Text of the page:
The air is getting colder, the days are getting longer, and Starbucks has already unveiled this year’s holiday cups, which means one thing: It’s vitamin-D season. This is the time of year when people bust out the sun lamps in an attempt to ward off a wintertime deficiency.
To be fair, we all need the D, as one wonderfully misguided Canadian ad campaign put it — it’s a key element of bone growth, and a lack of it has been linked to depression and heart disease, among other things. But according to a paper published last week in the New England Journal of Medicine, your stress about it is likely misplaced: In general, we’re way, way overestimating how much we actually need.
“The claim that large proportions of North American and other populations are deficient in vitamin D is based on misinterpretation and misapplication of the Institute of Medicine reference values for nutrients,” the authors wrote. As the Associated Press explained:
People vary, biologically, in how much of any vitamin they need. The institute’s experts estimated the requirement by comparing various intake and blood levels with measures of bone health. They estimated that, on average, people need about 400 international units of vitamin D per day, and 600 for people older than 70.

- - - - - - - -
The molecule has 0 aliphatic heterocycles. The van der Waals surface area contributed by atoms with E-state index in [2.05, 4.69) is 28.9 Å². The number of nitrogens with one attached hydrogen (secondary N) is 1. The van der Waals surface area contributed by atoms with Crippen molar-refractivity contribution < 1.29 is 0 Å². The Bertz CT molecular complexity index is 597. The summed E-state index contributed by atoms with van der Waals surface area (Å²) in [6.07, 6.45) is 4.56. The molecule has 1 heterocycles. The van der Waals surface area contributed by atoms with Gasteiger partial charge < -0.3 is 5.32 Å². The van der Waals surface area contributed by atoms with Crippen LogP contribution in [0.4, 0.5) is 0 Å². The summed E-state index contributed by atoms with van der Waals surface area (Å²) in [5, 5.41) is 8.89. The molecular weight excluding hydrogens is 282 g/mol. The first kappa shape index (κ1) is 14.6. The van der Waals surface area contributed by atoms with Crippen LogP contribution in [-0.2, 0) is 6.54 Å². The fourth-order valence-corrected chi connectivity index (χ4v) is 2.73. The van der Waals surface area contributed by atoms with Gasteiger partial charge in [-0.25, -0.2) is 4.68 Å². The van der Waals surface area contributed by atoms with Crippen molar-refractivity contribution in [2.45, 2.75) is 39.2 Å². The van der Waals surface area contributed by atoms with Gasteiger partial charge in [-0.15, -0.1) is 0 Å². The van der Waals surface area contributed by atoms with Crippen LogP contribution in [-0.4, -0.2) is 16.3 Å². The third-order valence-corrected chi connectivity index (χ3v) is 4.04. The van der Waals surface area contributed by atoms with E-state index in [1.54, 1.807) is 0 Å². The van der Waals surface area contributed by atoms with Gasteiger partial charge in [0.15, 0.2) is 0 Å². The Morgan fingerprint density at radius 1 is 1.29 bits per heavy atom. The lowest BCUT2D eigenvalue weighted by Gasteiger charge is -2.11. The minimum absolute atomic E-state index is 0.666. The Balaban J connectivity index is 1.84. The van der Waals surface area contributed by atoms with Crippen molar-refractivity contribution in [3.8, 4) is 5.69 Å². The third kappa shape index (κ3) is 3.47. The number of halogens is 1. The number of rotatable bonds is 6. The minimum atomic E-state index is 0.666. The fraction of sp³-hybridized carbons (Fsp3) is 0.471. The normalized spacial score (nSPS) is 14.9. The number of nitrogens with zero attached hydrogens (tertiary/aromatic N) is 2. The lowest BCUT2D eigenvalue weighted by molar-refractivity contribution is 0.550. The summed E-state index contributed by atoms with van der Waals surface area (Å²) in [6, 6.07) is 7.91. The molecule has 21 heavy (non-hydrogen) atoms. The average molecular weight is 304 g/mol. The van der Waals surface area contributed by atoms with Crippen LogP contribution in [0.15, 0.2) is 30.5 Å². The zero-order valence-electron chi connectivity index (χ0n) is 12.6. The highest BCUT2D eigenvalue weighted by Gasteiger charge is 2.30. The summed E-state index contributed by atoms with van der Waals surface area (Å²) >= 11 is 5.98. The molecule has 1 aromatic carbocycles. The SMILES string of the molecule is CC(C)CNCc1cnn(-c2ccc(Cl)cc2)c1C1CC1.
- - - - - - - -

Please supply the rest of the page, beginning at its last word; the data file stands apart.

To ensure that everyone gets enough, they set the RDA at the high end of the spectrum of the population’s needs — 600 to 800 units, depending on age. So, by definition, nearly everyone’s true requirement is below that.
By this definition, “less than 6 percent of Americans ages 1 to 70 are deficient and only 13 percent are in danger of not getting enough,” the AP reported. Even so, a vitamin-D deficiency test is now the number-five most common test ordered under Medicare: “There was an 83-fold increase from 2000 to 2010, to 8.7 million tests last year.” And nearly a fifth of all Americans were taking vitamin-D supplements in 2012, up from 5 percent in 1999.
This last part isn’t all bad — because your body produces vitamin D when your bare skin is exposed to sunlight, supplements can be an effective way of making up for the fact that you spend most of the winter bundled up (and therefore shielded from the sun). So can a diet rich in vitamin-D-heavy or fortified foods, like fish or milk.
The risk is in overdoing it: “There’s potential long-term risk in constantly saturating our bodies with way more than we actually need,” Catherine Price, the author of Vitamania, told Science of Us in an interview last year. A vitamin-D deficiency is a problem, but so is a surplus: Too much can cause health issues from queasiness to kidney stones. The bottom line: Pay attention to how much you’re getting from food, pop a supplement if your diet alone doesn’t cut it, and otherwise don’t stress. Odds are you’re probably doing just fine.